The governor of the Central Bank of Nigeria (CBN), Godwin Emefiele, says the apex bank is committed to implementing its policy on restriction of foreign exchange issued for importation of food items into the country.
President Muhammadu Buhari sparked controversy last week when he disclosed that he has directed CBN to stop providing foreign exchange for importation of food.
This, he said, was due to the steady improvement in agricultural production, and attainment of full food security.
The president said the foreign reserve will be conserved and utilized strictly for diversification of the economy, and not for encouraging more dependence on foreign food import bills.
"Don't give a cent to anybody to import food into the country," he said.
The restriction on foreign exchange means businessman and businesswoman in Nigeria who depended on the banks for foreign currency to import food items into the country would have to source from alternative dealers which tends to be more expensive.
Many have criticised the policy as anti-people, noting that Nigeria's food sufficiency, as touted by Buhari, is wildly exaggerated.
Critics also said the president has no constitutional right to direct the policies of the CBN, an independent institution.
However, while speaking at the induction retreat of Buhari's ministers-designate on Monday, August 19, 2019, Emefiele said Buhari's directive is in line with the CBN's foreign exchange policies that started since 2016.
"If you recall, we started with about 41 items (food and non-food items), because we believe that those items can be produced in the country.
"As we stand today, there are about 43 items on that list and I will say substantially most of them are food items," he said.
The CBN boss said it's pointless for the nation to waste foreign exchange importing items that can be produced locally in the country and help to reduce unemployment which he said is fueling insecurity.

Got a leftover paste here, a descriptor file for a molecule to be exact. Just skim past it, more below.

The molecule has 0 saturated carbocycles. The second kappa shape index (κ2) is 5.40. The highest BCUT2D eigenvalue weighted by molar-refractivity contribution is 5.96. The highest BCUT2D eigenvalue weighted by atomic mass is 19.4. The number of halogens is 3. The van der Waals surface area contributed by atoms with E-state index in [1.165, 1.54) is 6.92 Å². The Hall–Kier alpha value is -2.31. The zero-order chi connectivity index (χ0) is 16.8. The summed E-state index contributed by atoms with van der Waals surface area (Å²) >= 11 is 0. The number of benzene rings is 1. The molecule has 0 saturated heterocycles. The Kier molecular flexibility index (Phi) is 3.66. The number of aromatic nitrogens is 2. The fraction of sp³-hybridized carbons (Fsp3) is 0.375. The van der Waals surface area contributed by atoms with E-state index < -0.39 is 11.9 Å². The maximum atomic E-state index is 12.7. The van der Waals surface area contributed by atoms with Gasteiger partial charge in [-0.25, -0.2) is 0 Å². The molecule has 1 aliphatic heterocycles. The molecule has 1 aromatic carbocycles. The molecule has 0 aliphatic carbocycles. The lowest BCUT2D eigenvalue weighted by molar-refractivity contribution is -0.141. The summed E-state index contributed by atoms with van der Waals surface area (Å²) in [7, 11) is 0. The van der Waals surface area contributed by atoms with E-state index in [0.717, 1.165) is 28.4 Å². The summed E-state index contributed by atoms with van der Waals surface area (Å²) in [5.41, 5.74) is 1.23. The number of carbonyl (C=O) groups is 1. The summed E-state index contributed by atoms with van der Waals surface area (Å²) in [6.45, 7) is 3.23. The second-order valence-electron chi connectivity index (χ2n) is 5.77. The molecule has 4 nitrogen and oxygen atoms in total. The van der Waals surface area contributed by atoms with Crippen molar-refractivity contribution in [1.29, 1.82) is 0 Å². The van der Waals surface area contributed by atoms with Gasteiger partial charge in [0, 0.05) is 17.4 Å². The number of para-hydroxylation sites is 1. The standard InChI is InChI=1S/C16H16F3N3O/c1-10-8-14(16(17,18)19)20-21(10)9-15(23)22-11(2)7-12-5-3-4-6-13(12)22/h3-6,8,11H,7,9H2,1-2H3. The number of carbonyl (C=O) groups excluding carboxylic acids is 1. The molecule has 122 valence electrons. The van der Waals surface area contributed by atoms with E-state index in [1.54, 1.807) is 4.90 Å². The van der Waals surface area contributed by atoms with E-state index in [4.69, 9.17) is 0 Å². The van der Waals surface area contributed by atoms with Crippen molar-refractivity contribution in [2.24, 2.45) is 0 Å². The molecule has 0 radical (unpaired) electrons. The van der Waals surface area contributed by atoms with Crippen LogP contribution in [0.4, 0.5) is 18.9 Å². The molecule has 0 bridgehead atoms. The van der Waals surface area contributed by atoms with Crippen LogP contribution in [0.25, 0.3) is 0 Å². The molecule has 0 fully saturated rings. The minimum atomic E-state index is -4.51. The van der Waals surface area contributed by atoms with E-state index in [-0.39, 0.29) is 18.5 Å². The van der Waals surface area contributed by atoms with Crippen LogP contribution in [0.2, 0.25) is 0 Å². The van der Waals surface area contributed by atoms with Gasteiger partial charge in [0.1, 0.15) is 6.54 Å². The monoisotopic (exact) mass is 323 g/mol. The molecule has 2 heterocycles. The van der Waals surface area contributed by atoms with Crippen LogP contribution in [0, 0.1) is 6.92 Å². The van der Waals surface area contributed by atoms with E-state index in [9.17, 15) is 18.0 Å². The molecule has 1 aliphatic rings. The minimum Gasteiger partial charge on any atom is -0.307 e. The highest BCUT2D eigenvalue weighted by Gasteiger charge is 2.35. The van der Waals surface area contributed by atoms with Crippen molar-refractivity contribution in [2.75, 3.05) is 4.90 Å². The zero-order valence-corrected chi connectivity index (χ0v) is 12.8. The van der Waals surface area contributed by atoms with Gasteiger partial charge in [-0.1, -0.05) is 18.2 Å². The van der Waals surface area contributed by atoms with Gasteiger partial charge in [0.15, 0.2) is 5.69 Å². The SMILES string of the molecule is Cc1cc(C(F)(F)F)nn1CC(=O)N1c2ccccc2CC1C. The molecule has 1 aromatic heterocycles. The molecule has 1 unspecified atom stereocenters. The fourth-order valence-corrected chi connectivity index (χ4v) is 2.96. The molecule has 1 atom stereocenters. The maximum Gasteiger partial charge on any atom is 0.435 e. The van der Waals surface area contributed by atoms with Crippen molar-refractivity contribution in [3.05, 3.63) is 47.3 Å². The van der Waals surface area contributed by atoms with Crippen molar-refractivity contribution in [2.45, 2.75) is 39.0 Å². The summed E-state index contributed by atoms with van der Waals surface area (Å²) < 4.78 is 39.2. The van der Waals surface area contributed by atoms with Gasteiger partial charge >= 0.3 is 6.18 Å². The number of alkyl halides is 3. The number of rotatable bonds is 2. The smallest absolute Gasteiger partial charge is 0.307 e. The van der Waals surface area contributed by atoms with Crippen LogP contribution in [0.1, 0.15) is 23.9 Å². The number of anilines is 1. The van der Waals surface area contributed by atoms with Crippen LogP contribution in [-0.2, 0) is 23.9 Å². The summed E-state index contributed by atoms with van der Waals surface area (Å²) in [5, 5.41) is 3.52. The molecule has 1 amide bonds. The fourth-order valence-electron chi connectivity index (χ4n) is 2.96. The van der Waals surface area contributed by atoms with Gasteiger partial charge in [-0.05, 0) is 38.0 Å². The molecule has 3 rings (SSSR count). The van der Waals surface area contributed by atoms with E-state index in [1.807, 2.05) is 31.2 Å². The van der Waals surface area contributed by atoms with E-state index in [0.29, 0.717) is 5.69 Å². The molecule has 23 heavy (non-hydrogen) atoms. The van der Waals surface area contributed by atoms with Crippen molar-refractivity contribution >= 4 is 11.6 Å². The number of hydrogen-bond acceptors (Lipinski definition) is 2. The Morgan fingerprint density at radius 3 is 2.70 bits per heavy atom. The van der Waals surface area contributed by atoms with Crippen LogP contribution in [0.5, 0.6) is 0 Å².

In 2016, the CBN issued a directive to stop some imported goods and services from the list of items valid for foreign exchange in the Nigerian foreign exchange markets.
Rice was the most prominent item on this list, but forex restriction on its importation has largely fueled illegal smuggling of the item across Nigeria's porous borders after its importation into neighbouring countries.
In the same time, the Federal Government's efforts to improve local production most notably through the granting of loans to local farmers has not been as successful as the government has insisted.
Despite the limited success of its forex policy, Emefiele said on Monday that the CBN will add more items to the list and never back down from the policy.
He said, "I will say that, to be honest, we would aggressively go more into the list of items that are being imported into the country, items that can be produced in Nigeria.
"I will like to stress that we would ensure that more of these items will get on the list of items that are going to be restricted from accessing foreign exchange in Nigerian banking industry not just from the CBN source."
Emefiele said Nigeria needs to improve wealth in its rural communities and that this is one of the reasons that'll drive the CBN to be aggressive with the policy.
Buhari reappointed Emefiele for a second term as CBN governor in May just weeks before he was sworn in for a second term himself.
The 57-year-old was first appointed by former president, Goodluck Jonathan, in 2014 and is the first CBN governor to be reappointed for a second term since Nigeria returned to a democratic system in 1999.